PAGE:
Ask an Atheist with Sam Mulvey

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Separation of Church and State 2

Full Title: Separation of Church and State 2: The Jefferson

After the events of last month, it might be time for a history lesson.   Sam, Dave and Becky discuss just exactly what “separation of church and state” means from a historical basis.   We also talk about some stories in the news.

There are show notes.

Garfield on Taxation

Source: AddictingInfo

  • “The divorce between Church and State ought to be absolute. It ought to be so absolute that no Church property anywhere, in any state or in the nation, should be exempt from equal taxation; for if you exempt the property of any church organization, to that extent you impose a tax upon the whole community.” ~James A. Garfield, Congressional Record, 1874, Congressional Record, 2(6):5384

Madison’s 1785 Memorial and Remonstrance Against Religious Assessments

Source: Americans United

  • Written in 1785 in opposition to a proposal by Patrick Henry that all Virginians be taxed to support “teachers of the Christian religion.”
  • “Because Religion be exempt from the authority of the Society at large, still less can it be subject to that of the Legislative Body”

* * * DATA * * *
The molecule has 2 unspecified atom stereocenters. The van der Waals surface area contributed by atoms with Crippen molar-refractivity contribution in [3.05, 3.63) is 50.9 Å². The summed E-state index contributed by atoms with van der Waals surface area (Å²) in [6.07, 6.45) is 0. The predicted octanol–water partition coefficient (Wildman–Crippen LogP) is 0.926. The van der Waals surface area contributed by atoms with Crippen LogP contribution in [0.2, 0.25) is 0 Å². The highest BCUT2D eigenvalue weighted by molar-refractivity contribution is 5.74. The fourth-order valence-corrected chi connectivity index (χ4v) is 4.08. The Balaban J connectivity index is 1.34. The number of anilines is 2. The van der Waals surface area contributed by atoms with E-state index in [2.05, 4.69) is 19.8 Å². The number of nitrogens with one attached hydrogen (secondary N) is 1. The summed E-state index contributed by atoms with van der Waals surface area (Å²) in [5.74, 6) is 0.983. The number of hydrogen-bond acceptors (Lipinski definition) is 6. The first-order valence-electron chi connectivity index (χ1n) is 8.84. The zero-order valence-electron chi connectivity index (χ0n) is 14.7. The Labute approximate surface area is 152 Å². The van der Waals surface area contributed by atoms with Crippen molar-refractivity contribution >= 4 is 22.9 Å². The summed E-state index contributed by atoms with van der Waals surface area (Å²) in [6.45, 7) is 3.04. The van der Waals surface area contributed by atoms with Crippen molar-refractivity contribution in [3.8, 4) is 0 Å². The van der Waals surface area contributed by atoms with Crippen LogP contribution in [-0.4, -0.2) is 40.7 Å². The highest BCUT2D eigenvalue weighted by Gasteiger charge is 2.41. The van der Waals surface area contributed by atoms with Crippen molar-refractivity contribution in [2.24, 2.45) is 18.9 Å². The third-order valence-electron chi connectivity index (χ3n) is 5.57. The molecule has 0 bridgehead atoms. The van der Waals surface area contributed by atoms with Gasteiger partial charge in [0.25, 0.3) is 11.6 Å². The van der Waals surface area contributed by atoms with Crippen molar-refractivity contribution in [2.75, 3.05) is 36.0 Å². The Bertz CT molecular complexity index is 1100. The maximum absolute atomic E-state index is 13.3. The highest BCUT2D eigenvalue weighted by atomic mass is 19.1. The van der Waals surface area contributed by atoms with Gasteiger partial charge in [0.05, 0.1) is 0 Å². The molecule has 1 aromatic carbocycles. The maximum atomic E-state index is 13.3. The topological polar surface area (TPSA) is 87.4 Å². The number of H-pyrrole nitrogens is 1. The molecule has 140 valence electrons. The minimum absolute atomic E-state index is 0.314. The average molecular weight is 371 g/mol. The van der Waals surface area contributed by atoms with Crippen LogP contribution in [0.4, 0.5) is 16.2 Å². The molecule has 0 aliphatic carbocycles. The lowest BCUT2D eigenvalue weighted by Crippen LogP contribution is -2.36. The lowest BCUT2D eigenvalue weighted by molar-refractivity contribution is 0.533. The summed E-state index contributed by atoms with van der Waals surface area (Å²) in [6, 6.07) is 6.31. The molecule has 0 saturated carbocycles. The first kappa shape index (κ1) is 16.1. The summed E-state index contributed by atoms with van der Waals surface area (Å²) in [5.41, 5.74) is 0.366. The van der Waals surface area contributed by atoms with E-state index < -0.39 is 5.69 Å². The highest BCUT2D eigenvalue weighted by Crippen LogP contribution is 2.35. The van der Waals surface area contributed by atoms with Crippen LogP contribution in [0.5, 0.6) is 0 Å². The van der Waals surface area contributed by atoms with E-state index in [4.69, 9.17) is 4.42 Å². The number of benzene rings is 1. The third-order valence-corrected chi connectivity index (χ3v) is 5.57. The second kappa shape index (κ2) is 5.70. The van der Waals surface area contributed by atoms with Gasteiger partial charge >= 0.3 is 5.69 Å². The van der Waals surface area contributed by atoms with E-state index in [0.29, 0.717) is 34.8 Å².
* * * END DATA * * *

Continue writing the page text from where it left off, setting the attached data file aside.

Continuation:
• “We hold it for a fundamental and undeniable truth, that religion or the duty which we owe to our Creator and the manner of discharging it, can be directed only by reason and conviction, not by force or violence.”

Jefferson’s Letter to the Danbury Baptists: “Wall of Separation”

Sources: Library of Congress Amer.United, with Baptist Letter and myth-busting

  • I contemplate with sovereign reverence that act of the whole American people which declared that their legislature should “make no law respecting an establishment of religion, or prohibiting the free exercise thereof;” thus building a wall of eternal separation between Church & State.
  • Congress thus inhibited from acts respecting religion, and the Executive authorised only to execute their acts, I have refrained from prescribing even those occasional performances of devotion, practiced indeed by the Executive of another nation as the legal head of its church, but subject here, as religious exercises only to the voluntary regulations and discipline of each respective sect.
  • Jefferson first wrote: “confining myself therefore to the duties of my station, which are merely temporal, be assured that your religious rights shall never be infringed by any act of mine and that.” These lines he crossed out and then wrote: “concurring with”; having crossed out these two words, he wrote: “Adhering to this great act of national legislation in behalf of the rights of conscience”; next he crossed out these words and wrote: “Adhering to this expression of the supreme will of the nation in behalf of the rights of conscience I shall see with friendly dispositions the progress of those sentiments which tend to restore to man all his natural rights, convinced that he has no natural rights in opposition to his social duties.”

Jefferson’s Letter to Rev. Miller, 1808: Federal Gov’t shouldn’t be “intermeddling with religion institutions”

Source: Americans United for the Separation of Church & State